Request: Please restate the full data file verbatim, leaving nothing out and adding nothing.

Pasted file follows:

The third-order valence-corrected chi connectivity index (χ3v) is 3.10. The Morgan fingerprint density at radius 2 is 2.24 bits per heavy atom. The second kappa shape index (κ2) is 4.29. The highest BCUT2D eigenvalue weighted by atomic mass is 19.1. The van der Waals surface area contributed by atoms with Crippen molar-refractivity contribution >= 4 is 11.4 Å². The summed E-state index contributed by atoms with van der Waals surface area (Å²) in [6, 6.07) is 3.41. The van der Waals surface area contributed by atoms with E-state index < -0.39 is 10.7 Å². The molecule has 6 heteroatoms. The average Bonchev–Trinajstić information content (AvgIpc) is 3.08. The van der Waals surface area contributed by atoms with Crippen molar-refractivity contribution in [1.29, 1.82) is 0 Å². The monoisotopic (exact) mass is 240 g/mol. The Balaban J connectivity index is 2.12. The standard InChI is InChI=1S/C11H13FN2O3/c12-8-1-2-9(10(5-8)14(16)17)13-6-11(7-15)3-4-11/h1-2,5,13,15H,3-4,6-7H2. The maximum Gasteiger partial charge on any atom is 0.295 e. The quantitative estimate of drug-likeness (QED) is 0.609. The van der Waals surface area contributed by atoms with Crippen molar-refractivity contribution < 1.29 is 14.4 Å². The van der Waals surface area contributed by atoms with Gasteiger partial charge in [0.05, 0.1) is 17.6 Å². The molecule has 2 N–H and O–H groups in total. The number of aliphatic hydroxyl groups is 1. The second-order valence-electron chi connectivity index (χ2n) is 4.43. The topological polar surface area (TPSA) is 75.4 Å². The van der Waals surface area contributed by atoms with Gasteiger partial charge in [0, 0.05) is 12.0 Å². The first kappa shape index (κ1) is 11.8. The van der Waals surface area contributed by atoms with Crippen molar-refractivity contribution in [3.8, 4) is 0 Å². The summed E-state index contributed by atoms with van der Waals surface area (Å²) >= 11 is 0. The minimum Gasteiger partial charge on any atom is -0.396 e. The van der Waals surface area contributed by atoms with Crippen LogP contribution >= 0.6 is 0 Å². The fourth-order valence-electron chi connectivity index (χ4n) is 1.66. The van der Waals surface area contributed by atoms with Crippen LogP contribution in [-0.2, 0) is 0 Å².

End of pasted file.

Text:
The third-order valence-corrected chi connectivity index (χ3v) is 3.10. The Morgan fingerprint density at radius 2 is 2.24 bits per heavy atom. The second kappa shape index (κ2) is 4.29. The highest BCUT2D eigenvalue weighted by atomic mass is 19.1. The van der Waals surface area contributed by atoms with Crippen molar-refractivity contribution >= 4 is 11.4 Å². The summed E-state index contributed by atoms with van der Waals surface area (Å²) in [6, 6.07) is 3.41. The van der Waals surface area contributed by atoms with E-state index < -0.39 is 10.7 Å². The molecule has 6 heteroatoms. The average Bonchev–Trinajstić information content (AvgIpc) is 3.08. The van der Waals surface area contributed by atoms with Crippen molar-refractivity contribution in [1.29, 1.82) is 0 Å². The monoisotopic (exact) mass is 240 g/mol. The Balaban J connectivity index is 2.12. The standard InChI is InChI=1S/C11H13FN2O3/c12-8-1-2-9(10(5-8)14(16)17)13-6-11(7-15)3-4-11/h1-2,5,13,15H,3-4,6-7H2. The maximum Gasteiger partial charge on any atom is 0.295 e. The quantitative estimate of drug-likeness (QED) is 0.609. The van der Waals surface area contributed by atoms with Crippen molar-refractivity contribution < 1.29 is 14.4 Å². The van der Waals surface area contributed by atoms with Gasteiger partial charge in [0.05, 0.1) is 17.6 Å². The molecule has 2 N–H and O–H groups in total. The number of aliphatic hydroxyl groups is 1. The second-order valence-electron chi connectivity index (χ2n) is 4.43. The topological polar surface area (TPSA) is 75.4 Å². The van der Waals surface area contributed by atoms with Gasteiger partial charge in [0, 0.05) is 12.0 Å². The first kappa shape index (κ1) is 11.8. The van der Waals surface area contributed by atoms with Crippen molar-refractivity contribution in [3.8, 4) is 0 Å². The summed E-state index contributed by atoms with van der Waals surface area (Å²) >= 11 is 0. The minimum Gasteiger partial charge on any atom is -0.396 e. The van der Waals surface area contributed by atoms with Crippen LogP contribution >= 0.6 is 0 Å². The fourth-order valence-electron chi connectivity index (χ4n) is 1.66. The van der Waals surface area contributed by atoms with Crippen LogP contribution in [-0.2, 0) is 0 Å².